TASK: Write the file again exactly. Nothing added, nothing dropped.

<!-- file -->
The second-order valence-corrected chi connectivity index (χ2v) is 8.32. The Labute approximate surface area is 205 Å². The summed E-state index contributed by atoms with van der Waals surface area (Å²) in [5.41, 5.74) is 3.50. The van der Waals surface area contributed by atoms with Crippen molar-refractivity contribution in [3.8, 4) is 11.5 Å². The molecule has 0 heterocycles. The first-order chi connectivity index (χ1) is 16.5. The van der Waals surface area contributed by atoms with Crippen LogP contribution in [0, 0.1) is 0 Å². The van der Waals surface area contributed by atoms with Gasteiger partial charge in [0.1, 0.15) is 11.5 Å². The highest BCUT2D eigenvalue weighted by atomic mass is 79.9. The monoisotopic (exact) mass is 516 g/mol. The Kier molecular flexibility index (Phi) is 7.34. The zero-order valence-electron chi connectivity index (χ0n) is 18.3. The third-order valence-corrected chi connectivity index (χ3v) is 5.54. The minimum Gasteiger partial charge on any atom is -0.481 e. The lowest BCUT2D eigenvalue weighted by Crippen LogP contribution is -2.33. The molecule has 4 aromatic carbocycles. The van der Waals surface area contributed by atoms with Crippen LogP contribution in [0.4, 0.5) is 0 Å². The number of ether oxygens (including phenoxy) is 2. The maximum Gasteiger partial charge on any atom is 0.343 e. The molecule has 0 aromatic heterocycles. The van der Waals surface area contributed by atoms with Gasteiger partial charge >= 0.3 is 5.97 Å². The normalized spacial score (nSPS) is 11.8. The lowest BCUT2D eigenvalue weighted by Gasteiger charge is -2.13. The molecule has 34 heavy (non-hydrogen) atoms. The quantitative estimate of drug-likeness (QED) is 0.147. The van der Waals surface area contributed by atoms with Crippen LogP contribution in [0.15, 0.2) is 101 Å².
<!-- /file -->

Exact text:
The second-order valence-corrected chi connectivity index (χ2v) is 8.32. The Labute approximate surface area is 205 Å². The summed E-state index contributed by atoms with van der Waals surface area (Å²) in [5.41, 5.74) is 3.50. The van der Waals surface area contributed by atoms with Crippen molar-refractivity contribution in [3.8, 4) is 11.5 Å². The molecule has 0 heterocycles. The first-order chi connectivity index (χ1) is 16.5. The van der Waals surface area contributed by atoms with Crippen LogP contribution in [0, 0.1) is 0 Å². The van der Waals surface area contributed by atoms with Gasteiger partial charge in [0.1, 0.15) is 11.5 Å². The highest BCUT2D eigenvalue weighted by atomic mass is 79.9. The monoisotopic (exact) mass is 516 g/mol. The Kier molecular flexibility index (Phi) is 7.34. The zero-order valence-electron chi connectivity index (χ0n) is 18.3. The third-order valence-corrected chi connectivity index (χ3v) is 5.54. The minimum Gasteiger partial charge on any atom is -0.481 e. The lowest BCUT2D eigenvalue weighted by Crippen LogP contribution is -2.33. The molecule has 4 aromatic carbocycles. The van der Waals surface area contributed by atoms with Crippen LogP contribution in [0.4, 0.5) is 0 Å². The number of ether oxygens (including phenoxy) is 2. The maximum Gasteiger partial charge on any atom is 0.343 e. The molecule has 0 aromatic heterocycles. The van der Waals surface area contributed by atoms with Gasteiger partial charge >= 0.3 is 5.97 Å². The normalized spacial score (nSPS) is 11.8. The lowest BCUT2D eigenvalue weighted by Gasteiger charge is -2.13. The molecule has 34 heavy (non-hydrogen) atoms. The quantitative estimate of drug-likeness (QED) is 0.147. The van der Waals surface area contributed by atoms with Crippen LogP contribution in [0.15, 0.2) is 101 Å².